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    1. Rachel, I just read your R&R post yesterday as a matter of fact! And I'm glad you're proud of your rejections. I hope that someday you will come to love and embrace the revising process. :)

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  2. As always, I love your Monday post, Sara! Although, I'd rather embrace my inner fashionista :) Rejection is so difficult but it is part of the process. If we're lucky, we'll have rejections from agents, editors, film/tv producers, reviewers, and yes, even readers. But if we're being rejected, it means we're out there and people are reading our work. So I say, BRING IT ON!

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    1. Thanks, Dawn! I agree - bring it on. :) Of course, you're the one who gets the weepy emails and texts right after I receive them, so you sort of see both sides of my Rejectionista, don't you? Don't know what I'd do without you!

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  3. I have the badge on my blog now. :) I'm definitely officially part of the Rejectionista club. As for picking myself up and pushing on, I'm seriously thinking about doing Pitch Was. As Elodie put it, we've got nothing to lose and everything to gain.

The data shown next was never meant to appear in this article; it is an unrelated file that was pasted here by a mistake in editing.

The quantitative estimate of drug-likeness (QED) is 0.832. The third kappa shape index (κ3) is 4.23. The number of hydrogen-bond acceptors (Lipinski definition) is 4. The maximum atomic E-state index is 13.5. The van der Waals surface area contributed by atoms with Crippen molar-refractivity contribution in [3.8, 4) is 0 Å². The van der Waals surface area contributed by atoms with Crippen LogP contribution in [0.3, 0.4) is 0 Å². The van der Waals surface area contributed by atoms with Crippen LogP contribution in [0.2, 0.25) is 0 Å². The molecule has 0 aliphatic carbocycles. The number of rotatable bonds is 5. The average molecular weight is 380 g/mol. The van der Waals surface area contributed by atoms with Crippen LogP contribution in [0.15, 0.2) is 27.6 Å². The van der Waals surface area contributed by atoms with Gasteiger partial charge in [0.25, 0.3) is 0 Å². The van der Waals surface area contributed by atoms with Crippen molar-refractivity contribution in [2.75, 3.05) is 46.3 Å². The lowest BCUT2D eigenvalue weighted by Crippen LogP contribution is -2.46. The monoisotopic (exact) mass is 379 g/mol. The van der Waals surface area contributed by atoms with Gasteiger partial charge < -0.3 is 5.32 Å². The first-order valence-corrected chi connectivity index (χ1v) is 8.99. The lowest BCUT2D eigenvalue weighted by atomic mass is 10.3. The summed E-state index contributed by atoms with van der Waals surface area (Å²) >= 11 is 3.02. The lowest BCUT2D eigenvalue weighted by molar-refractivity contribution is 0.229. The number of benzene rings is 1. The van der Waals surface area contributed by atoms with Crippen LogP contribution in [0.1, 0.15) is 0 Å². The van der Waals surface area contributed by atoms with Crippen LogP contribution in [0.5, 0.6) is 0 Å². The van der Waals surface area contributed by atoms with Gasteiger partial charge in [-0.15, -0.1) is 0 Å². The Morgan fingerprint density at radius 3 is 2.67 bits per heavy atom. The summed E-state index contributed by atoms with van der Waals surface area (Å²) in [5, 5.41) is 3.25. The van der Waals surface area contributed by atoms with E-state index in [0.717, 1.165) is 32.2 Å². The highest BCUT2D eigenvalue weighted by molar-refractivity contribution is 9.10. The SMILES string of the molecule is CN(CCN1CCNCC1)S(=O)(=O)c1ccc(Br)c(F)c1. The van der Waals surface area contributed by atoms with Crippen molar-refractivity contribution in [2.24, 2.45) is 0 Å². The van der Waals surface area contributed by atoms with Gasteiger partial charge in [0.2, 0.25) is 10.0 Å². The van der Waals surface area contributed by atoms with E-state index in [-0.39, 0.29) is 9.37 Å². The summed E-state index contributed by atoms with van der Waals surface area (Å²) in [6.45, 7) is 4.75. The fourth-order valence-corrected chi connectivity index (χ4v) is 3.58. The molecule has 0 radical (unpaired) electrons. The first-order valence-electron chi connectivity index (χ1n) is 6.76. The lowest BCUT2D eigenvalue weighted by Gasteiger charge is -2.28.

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    1. Yay, Jaime! You're in good company in this club, babe. Pitch wars - do it! Like Elodie says, what have you got to lose?

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  4. Ohhhhh I have to shoot you an email and tell you how much I needed that post today :D Great timing, Sara! And you´re so right!!!! Thanks so much...

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  5. What a lovely and encouraging post! I'm glad you're staying optimistic. I'm trying my best to do that with my own rejected ms, too.

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    1. Thanks - it's hard to stay optimistic some days, that's for sure, but I know that with every rejection, I'm one step closer to achieving my goals. Hang in there!

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  6. Good advice, especially in this very tough market!

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  7. Excellent advice. I've been antsy to "get in there" with the querying, but I know that it won't always be encouraging. Like you, I hope to see those rejections as a possible chance for improvement.

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  8. I needed to read this! I'm about to query for the first time, and I'm worried about rejections, even though I know it's part of the process. I'm dedicated to keep going and learn from the experience, no matter what happens.

    I've been handling things the opposite way - spending a lot of time revising, hesitating to query. But my betas/critique partners are pushing me to finally click send since it's ready, and it feels good to finally do it!